Savory Chocolate: Cacao as a Seasoning

Langouste au chocolate amer;” even those who speak no French can guess at the contents of this dish, and yet many Americans would find it unbelievable. Lobster and chocolate? Who would ever think to pair such ingredients? Certain chefs of haute cuisine, evidently, and they are not alone in this tendency (Terrio 58). Maricel Presilla gives a similar recipe, this time of Catalan origin – Langosta con Chocolate y Almendras – in her book The New Taste of Chocolate. She details chocolate’s inclusion in the picada, “an essential mixture of chopped nuts and herbs, added to saucy foods almost at the end of cooking for flavor and texture,” and explains that it has played an essential role in several Catalan dishes since the 1700s (Presilla 225). Cacao can add richness and flavor to savory dishes, but this is a foreign concept for most people today, largely because “chocolate” is now synonymous with “sweet.”

The marriage of cacao and sugar is so prevalent that many consumers cannot imagine anything different, but this was not always the case. The Mayans and the Aztecs drank a variety of cacao beverages, of which only a few were sweetened. The introduction of sugar to such drinks could not take place until after European conquest, as sugar cane is not native to Mesoamerica. It was in Europe that sugared chocolate took off, eventually growing to its ubiquitous current position. This confection holds a complex place in the modern American diet; on the one hand, most chocolates are loaded with sugar, making them a potential health risk. On the other, in recent years cacao has been touted as a health food thanks to some studies, notably that conducted on the Kuna people of Panama by Norman Hollenberg (Presilla 57). Although divorcing cacao from sugar would certainly make chocolate healthier, the actual benefits conferred by cacao are still debated, complicating the health food argument. Perhaps we should eschew that reasoning, then, and instead focus on cacao for its flavor rather than its antioxidants or phenylethylamine content. Outside of Mesoamerica, much of the world has lost the knowledge of cacao as a seasoning, as a flavorful component in its own right that adds not sweetness but depth to a dish. By separating cacao from sugar, consumers can gain a greater appreciation of the beans themselves, of their quality and unique tastes, thus opening up a whole new type of cuisine to be explored.

Modern chocolate – with very few exceptions – is sweetened; it can be consumed in a

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Although this bar incorporates a savory ingredient, it is still meant as a sweet treat; the first ingredient is sugar, setting it apart from the unsweetened cacao dishes eaten by the Maya

number of forms, from cakes to mousses to bars, but all of these, even when flavored with more “creative” ingredients like spices or even bacon (as pictured right), contain sugar. It thus seems rather one-dimensional in comparison to ancient Mayan and Aztec recipes, for, as Coe and Coe report, “Pre-Conquest chocolate was not a single concoction to be drunk; it was a vast and complex array of drinks, gruels, porridges, powders, and probably solid substances, to all of which could be added a wide variety of flavorings” (Coe and Coe Ch.2, “Lords of the Forest”). There was no one standardized preparation, no single ingredient present in all cacao dishes. Hieroglyphs on Maya artifacts, particularly on vases and deep bowls believed to have held cacao drinks (as shown below left),

rio azul
Discovered at the Rio Azul site, this vessel shows some of the “recipe” glyphs inscribed onto Mayan cacao-drinking ware. The glyph for cacao is apparent in the grayscale image just under the left side of the handle, and looks a bit like a fish

often include “recipe” glyphs detailing the specific contents of a particular vessel (Coe and Coe Ch.2, “Lords of the Forest). These recipes can differ tremendously, showcasing the diversity in Pre-Conquest cacao consumption. Elements of these early cacao drinks remain with some Maya descendants today, especially those recipes combining corn, water, and cacao into a type of gruel. The video below gives an example of one such modern preparation, complete with grinding the cacao beans on a metate as the ancient Maya would have done. The sweetness we now associate with chocolate, then, does not stem from its earliest consumers – Europeans were the ones to popularize sugar in chocolate.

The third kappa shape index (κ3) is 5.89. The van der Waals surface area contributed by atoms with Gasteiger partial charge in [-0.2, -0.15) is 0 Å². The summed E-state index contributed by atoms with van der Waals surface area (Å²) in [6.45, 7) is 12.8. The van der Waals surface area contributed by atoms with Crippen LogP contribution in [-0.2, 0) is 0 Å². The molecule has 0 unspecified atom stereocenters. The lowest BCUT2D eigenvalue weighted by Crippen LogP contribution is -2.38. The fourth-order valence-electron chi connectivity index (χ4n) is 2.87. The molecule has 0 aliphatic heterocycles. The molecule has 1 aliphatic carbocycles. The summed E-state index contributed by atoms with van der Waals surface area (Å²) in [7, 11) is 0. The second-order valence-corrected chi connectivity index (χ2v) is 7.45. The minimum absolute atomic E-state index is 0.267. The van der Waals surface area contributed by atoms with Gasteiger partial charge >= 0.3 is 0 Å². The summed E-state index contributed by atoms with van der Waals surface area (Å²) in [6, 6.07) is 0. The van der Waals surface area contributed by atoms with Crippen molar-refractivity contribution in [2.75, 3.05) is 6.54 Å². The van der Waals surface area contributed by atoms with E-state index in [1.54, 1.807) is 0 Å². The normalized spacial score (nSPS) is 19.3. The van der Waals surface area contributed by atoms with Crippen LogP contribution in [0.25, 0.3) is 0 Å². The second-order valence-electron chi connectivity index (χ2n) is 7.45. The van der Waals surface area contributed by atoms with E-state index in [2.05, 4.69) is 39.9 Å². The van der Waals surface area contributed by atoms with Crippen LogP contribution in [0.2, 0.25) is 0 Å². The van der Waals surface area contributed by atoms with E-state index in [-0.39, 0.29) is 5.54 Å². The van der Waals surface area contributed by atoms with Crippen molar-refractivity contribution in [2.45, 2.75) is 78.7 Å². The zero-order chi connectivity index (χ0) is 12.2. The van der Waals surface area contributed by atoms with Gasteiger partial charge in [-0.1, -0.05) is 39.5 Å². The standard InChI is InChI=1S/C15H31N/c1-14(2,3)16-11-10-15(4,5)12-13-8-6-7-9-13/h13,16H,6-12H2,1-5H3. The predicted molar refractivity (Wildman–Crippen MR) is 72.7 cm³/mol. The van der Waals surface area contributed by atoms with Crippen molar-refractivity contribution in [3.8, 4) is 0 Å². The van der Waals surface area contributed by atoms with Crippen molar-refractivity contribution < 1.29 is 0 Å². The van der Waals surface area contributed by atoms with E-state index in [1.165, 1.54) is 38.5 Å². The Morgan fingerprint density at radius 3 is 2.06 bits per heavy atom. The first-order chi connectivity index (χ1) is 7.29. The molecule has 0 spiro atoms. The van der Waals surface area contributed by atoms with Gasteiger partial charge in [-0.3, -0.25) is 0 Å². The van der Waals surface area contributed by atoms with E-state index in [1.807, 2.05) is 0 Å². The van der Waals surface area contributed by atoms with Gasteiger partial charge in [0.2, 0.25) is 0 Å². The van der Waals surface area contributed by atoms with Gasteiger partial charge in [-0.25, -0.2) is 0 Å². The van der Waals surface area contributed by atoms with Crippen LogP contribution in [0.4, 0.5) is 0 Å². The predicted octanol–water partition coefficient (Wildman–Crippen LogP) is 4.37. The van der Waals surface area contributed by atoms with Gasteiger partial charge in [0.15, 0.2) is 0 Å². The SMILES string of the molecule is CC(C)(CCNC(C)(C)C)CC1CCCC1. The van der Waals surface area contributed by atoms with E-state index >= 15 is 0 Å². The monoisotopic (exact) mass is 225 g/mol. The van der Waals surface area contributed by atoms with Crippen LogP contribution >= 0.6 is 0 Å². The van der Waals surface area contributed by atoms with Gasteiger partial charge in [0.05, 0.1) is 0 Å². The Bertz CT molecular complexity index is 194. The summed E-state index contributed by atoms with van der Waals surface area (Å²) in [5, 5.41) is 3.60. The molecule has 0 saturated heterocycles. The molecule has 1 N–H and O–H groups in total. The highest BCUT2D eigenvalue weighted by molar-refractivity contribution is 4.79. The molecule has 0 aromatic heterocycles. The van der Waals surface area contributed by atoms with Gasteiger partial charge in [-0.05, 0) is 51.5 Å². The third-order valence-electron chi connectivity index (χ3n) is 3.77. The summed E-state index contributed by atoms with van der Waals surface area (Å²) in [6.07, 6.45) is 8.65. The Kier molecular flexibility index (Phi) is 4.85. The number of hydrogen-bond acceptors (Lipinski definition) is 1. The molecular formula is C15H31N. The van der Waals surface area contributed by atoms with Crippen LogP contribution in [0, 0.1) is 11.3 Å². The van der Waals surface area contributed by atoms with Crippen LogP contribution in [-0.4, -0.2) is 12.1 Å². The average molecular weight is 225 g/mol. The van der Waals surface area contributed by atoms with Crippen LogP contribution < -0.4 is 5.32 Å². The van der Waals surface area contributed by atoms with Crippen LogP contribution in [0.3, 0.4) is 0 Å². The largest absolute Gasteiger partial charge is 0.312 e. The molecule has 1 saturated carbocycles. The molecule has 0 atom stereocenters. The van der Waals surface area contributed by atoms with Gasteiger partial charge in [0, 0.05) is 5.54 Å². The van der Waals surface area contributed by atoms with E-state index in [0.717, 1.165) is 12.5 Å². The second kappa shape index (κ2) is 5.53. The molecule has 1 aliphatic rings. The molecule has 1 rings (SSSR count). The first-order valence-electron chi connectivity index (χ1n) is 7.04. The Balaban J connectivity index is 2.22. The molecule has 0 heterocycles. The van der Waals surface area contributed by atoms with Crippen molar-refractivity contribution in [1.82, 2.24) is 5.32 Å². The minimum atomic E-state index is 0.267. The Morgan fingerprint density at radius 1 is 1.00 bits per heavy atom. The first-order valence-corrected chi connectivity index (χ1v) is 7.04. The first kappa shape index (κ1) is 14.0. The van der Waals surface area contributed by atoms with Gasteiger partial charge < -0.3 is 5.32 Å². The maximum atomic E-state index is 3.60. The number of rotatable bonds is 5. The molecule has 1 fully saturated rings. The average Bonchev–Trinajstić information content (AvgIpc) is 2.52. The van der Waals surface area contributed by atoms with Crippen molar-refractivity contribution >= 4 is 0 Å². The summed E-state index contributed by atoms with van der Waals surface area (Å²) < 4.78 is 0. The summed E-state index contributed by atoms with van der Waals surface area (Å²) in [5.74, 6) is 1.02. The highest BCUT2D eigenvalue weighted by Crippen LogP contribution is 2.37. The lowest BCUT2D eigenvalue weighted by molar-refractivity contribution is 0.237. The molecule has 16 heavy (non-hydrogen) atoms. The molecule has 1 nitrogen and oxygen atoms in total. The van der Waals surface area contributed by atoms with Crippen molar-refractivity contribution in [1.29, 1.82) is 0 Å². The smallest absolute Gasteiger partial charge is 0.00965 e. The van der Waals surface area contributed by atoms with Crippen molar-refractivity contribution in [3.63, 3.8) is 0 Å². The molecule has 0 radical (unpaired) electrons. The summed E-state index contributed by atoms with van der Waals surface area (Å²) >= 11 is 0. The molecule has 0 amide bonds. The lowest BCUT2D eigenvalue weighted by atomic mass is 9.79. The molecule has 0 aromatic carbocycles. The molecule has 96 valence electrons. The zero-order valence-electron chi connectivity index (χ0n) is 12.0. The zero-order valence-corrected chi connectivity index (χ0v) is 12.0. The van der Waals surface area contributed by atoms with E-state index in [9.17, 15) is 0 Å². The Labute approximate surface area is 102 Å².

Chocolate’s transformation from the drink of the Mayans and the Aztecs to the sweetened confection we now know happened largely in Europe after the 16th century. Marcy Norton argues that it was a slow evolution, that colonizers actually “unwittingly developed a taste for Indian chocolate” and that the move to sweet chocolate was the result of “a gradual process of change linked to the technological and economic challenges posed by long-distance trade” (Norton 660). Sugar and other Old World ingredients were more abundant and accessible to European consumers than the Mesoamerican ear-flower, for example, and so over time the former came to dominate chocolate recipes. There were a few experiments into savory chocolate dishes during the 1600s, most notably in Mexico – mole, the most well known savory chocolate sauce today, was supposedly invented during this time – and Italy, where there is recorded evidence of chocolate being added to liver, polenta, and veal (Coe and Coe Ch.7 “Chocolate in Cuisine”). These were rather unique occurrences, however; by and large, sugared chocolate swept across Europe such that by the 18th century it was the typical way to consume cacao. When the Fry firm created the first bar of eating chocolate in 1847, sugar was already an indispensible key ingredient, and it has continued to be so ever since (Coe and Coe Ch.8 “Quaker Capitalists”).

Modern consumers are so accustomed to sugar in their chocolate that – speaking from first-hand experience – the bitterness of cacao liquor can be a surprise. Sugar, not cacao, is the main ingredient in most “chocolate” candies, as demonstrated by this Snickers

snickersnutritioninfo
Though marketed as a chocolatey candy, Snickers bars list sugar first on the ingredients list, and then again (corn syrup and sugar) later down the list. The taste of this candy is a far cry from the bitterness of chocolate liquor

nutrition label. The amount of sugar in modern American diets has become a major concern as obesity rates increase; articles like Robert Lustig’s “The Toxic Truth About Sugar” link added sugars to a number of diseases, arguing that “overconsumption of [added sugars] is driving worldwide epidemics of obesity and type 2 diabetes” (Taubes). Lots of chocolate products, particularly milk ones, are thus implicated for their high sugar content, creating a strange tension: do we love cacao, or just the sugar added to it? After all, most chocolate eaters cannot imagine enjoying unsweetened chocolate, and yet it is the sugar, not the cacao, that is the problem. In a rather ironic twist, cacao itself may have a number of health benefits.